Volume 8 - Issue 3, 2008 - Country Focus: Radiology in Belgium

Radiology Residency in Belgium: The Resident’s Perspective


Dr. Annelies Rappaport

Radiology Resident

University Hospital of


Leuven, Belgium

[email protected]

In the Flemish-speaking region of Belgium, Flanders, there are four large universities where one can pursue studies in medicine: Antwerp, Brussels, Ghent and Leuven. I am a third-year resident studying radiology at the University Hospital of Leuven. For most students of medicine, radiology is an unknown discipline but with a half-day tour of the radiology department that takes place during the first master year of medicine, the faculty tries to give students a better idea of what radiology is about and why they should be interested. In this article I will share my experiences as a radiology resident.

The Resident’s Perspective

It is at the end of the third master year of medicine, which is a full year of apprenticeship in one major and a few minor disciplines in medicine, when students can take their first tentative steps towards choosing radiology as their eventual specialty. Based on your selection during this year and your interests, you can then choose during your fourth and last year in which discipline you would like to continue.


During this apprenticeship year, radiology was not included, but because of my interest in imaging, computers and anatomy I asked if it was possible for me to spend a few days in the radiology department. Though it was a brief period of only a couple of days, this experience cemented my interest in radiology.

Government Imposes Strict Criteria

However, this alone is not sufficient to become a resident in radiology. The Flemish government has limited the number of residents that can study radiology. With this in mind, our department has to select only those students that, in their eyes, best meet these qualifications. Their final decision is based on academic grades from the previous bachelor and master years, the apprenticeship that takes place in the radiology department, an exam in basic radiology concepts and an interview. In your fourth master year of medicine, you work for more than half a year in the radiology department in Leuven University Hospital. So, even before starting your residency you will have already obtained a good basis to start your residency.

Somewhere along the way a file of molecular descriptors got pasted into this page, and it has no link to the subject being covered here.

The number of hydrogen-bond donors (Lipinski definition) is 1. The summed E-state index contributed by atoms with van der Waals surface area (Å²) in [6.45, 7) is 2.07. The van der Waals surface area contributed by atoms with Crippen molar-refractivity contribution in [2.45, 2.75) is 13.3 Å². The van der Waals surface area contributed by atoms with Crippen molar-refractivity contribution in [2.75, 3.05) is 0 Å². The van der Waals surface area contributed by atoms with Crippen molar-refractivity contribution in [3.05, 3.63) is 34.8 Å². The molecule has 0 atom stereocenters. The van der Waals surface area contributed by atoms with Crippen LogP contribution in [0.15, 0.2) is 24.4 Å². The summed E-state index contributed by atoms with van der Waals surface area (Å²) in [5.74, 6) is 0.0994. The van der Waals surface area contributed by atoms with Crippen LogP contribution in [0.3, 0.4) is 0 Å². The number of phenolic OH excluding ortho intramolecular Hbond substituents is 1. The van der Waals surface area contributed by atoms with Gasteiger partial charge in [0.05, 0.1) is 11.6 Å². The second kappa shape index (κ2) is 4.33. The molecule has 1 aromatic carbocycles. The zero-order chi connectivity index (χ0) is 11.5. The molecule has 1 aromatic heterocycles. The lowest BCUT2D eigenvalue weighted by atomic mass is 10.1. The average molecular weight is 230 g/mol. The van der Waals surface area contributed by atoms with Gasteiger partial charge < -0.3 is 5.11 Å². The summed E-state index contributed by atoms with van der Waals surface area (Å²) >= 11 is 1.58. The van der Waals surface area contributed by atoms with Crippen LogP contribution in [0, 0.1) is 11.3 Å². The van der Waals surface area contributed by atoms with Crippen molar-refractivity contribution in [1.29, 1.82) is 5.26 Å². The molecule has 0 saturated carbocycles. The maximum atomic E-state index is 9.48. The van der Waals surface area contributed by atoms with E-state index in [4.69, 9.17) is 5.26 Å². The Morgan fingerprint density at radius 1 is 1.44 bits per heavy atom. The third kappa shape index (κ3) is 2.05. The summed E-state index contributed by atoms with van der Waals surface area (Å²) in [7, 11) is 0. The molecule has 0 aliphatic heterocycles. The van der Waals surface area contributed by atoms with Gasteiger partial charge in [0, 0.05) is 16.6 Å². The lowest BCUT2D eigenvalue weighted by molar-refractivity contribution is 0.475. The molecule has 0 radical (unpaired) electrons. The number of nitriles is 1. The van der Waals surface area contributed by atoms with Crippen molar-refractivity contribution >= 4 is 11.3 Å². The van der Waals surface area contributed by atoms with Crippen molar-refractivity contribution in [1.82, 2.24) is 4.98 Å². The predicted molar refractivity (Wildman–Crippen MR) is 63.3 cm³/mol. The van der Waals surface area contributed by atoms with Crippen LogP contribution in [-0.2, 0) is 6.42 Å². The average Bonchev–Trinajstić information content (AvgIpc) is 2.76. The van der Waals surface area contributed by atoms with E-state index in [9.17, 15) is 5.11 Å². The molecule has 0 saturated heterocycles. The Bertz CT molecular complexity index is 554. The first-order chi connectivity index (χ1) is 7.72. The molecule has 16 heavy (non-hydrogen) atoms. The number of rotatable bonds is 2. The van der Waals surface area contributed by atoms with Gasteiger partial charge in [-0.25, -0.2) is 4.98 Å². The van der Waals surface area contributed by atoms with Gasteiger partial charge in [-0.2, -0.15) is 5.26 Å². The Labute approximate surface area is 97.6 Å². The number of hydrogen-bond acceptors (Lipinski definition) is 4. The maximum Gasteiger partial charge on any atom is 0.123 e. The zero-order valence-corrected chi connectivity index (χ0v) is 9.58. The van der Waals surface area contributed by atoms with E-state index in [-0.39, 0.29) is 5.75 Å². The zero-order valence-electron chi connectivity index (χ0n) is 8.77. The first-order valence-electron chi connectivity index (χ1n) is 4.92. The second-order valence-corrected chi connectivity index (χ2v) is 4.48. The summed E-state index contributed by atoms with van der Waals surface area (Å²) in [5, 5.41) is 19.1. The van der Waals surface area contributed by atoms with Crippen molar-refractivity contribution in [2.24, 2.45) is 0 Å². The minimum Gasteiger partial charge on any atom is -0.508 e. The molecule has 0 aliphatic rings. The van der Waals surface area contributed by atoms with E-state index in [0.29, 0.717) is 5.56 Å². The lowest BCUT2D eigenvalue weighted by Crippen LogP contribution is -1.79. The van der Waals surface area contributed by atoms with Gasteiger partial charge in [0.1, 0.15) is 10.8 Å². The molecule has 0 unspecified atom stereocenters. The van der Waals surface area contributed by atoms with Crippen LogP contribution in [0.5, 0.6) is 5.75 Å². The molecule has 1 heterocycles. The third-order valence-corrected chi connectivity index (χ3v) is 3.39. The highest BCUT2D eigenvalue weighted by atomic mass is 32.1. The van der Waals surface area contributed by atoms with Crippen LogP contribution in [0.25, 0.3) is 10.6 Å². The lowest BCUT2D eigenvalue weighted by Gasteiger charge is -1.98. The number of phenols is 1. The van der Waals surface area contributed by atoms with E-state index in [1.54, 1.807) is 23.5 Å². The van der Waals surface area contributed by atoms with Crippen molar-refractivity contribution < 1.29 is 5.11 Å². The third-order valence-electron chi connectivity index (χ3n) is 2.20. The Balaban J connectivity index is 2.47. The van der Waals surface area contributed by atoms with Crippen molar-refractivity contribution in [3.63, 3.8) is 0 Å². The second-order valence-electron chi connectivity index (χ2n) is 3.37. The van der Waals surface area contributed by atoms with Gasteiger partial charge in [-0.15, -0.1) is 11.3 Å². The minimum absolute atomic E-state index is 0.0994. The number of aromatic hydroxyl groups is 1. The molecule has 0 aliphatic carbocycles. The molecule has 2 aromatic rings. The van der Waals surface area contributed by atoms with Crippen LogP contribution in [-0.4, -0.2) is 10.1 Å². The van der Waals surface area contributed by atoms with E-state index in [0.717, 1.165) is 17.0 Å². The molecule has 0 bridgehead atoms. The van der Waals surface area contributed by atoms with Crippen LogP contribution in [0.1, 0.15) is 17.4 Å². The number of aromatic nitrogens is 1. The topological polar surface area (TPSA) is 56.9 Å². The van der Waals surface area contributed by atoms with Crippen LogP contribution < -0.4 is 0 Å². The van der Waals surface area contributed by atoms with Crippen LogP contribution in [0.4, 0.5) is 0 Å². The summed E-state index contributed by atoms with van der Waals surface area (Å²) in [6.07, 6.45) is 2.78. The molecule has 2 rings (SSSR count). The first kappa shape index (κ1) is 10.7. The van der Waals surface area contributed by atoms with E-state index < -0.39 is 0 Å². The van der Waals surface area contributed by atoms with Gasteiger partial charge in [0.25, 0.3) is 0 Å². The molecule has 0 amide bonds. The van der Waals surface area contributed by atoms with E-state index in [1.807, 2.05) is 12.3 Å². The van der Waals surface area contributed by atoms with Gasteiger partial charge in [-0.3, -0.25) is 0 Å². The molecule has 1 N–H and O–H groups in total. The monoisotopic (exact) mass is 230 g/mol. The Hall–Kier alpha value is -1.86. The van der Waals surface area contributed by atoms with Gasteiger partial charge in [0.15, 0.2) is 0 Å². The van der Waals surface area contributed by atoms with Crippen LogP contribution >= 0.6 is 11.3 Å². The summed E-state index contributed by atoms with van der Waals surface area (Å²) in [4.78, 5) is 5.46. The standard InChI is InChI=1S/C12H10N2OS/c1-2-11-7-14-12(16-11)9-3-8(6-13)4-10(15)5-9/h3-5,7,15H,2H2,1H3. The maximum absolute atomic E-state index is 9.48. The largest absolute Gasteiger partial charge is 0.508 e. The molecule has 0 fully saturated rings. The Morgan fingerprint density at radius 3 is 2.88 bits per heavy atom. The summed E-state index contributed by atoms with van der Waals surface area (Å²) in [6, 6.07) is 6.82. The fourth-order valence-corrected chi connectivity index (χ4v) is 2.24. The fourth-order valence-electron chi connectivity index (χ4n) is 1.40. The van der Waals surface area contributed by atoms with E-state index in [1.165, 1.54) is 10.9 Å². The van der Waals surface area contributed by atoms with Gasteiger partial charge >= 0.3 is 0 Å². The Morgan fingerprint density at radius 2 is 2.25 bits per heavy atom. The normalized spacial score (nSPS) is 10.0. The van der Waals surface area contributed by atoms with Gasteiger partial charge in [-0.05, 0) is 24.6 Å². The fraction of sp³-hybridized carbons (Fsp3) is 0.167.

If you are accepted as a resident, a five-year residency lies ahead of you. You have the option to spend one or two years of your residency in certain non-university hospitals throughout Belgium. Normally that takes place in the first years of your residency. I followed a two-year residency in the St. Elisabeth hospital in Brussels, where I learned basic radiology such as plain radiography and ultrasound, and also had the opportunity to learn CT and the basics of MRI. This was a good experience and I learned to appreciate radiology even more than before.


The final years of your residency you spend in Leuven University Hospital, where you obtain a broader range of pathology than in the smaller hospitals. During your fifth and last year you can sub-specialise by extra months residency in certain subdisciplines. There is a work rotation system that takes place on a monthly basis (during the fifth year this becomes bimonthly) which means that we will have passed through every subdiscipline a couple of times at the end of the five years.


In the university hospital, the working day normally starts at 8.15am and ends at 6pm. Regularly, we are on call during the evenings, weekends and sometimes spend a whole week doing only night work.


At the moment I am in the second half of my third year of residency. This year we obtain mostly basic radiology training, but CT and MRI training is occasionally scheduled. After the second year and final year there are exams. The second year exam is inter-university (only for Flemish universities) and is scheduled after completion of two years of monthly inter-university courses, which are the subject of the exam. The exams in the fifth year are organised separately in each university.

Quality a Key Concern

The government has made regulations about radiology residency in order to ensure that every resident has obtained enough experience in every subdiscipline after the residency period. In my experience, the Belgian residency in radiology is of a good quality and I am looking forward to the career that lies ahead of me. 

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AuthorDr. Annelies RappaportRadiology ResidentUniversity Hospital ofLeuvenLeuven, [email protected] the Flemish-speaking region

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